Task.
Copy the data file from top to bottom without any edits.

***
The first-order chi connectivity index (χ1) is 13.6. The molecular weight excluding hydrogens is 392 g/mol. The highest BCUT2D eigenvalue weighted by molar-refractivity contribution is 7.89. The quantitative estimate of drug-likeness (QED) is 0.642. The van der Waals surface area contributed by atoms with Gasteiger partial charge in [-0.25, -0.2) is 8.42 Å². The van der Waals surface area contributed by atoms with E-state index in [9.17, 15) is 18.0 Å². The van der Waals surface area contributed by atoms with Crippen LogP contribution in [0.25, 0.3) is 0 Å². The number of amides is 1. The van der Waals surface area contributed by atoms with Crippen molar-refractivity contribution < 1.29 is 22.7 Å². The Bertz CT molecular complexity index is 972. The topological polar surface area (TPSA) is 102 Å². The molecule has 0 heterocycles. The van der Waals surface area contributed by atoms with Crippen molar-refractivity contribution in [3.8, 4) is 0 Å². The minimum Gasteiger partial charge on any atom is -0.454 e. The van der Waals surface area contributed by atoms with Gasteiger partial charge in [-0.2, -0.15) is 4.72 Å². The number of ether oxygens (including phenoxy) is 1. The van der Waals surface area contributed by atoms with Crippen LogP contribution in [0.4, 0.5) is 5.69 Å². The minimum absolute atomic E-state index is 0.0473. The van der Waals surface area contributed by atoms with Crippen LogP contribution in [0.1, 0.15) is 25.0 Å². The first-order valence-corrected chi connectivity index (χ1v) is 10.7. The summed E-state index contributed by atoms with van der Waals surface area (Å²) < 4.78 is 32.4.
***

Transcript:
The first-order chi connectivity index (χ1) is 13.6. The molecular weight excluding hydrogens is 392 g/mol. The highest BCUT2D eigenvalue weighted by molar-refractivity contribution is 7.89. The quantitative estimate of drug-likeness (QED) is 0.642. The van der Waals surface area contributed by atoms with Gasteiger partial charge in [-0.25, -0.2) is 8.42 Å². The van der Waals surface area contributed by atoms with E-state index in [9.17, 15) is 18.0 Å². The van der Waals surface area contributed by atoms with Crippen LogP contribution in [0.25, 0.3) is 0 Å². The number of amides is 1. The van der Waals surface area contributed by atoms with Crippen molar-refractivity contribution < 1.29 is 22.7 Å². The Bertz CT molecular complexity index is 972. The topological polar surface area (TPSA) is 102 Å². The molecule has 0 heterocycles. The van der Waals surface area contributed by atoms with Crippen molar-refractivity contribution in [3.8, 4) is 0 Å². The minimum Gasteiger partial charge on any atom is -0.454 e. The van der Waals surface area contributed by atoms with Gasteiger partial charge in [-0.2, -0.15) is 4.72 Å². The number of ether oxygens (including phenoxy) is 1. The van der Waals surface area contributed by atoms with Crippen LogP contribution in [0.4, 0.5) is 5.69 Å². The minimum absolute atomic E-state index is 0.0473. The van der Waals surface area contributed by atoms with Crippen LogP contribution in [0.1, 0.15) is 25.0 Å². The first-order valence-corrected chi connectivity index (χ1v) is 10.7. The summed E-state index contributed by atoms with van der Waals surface area (Å²) < 4.78 is 32.4.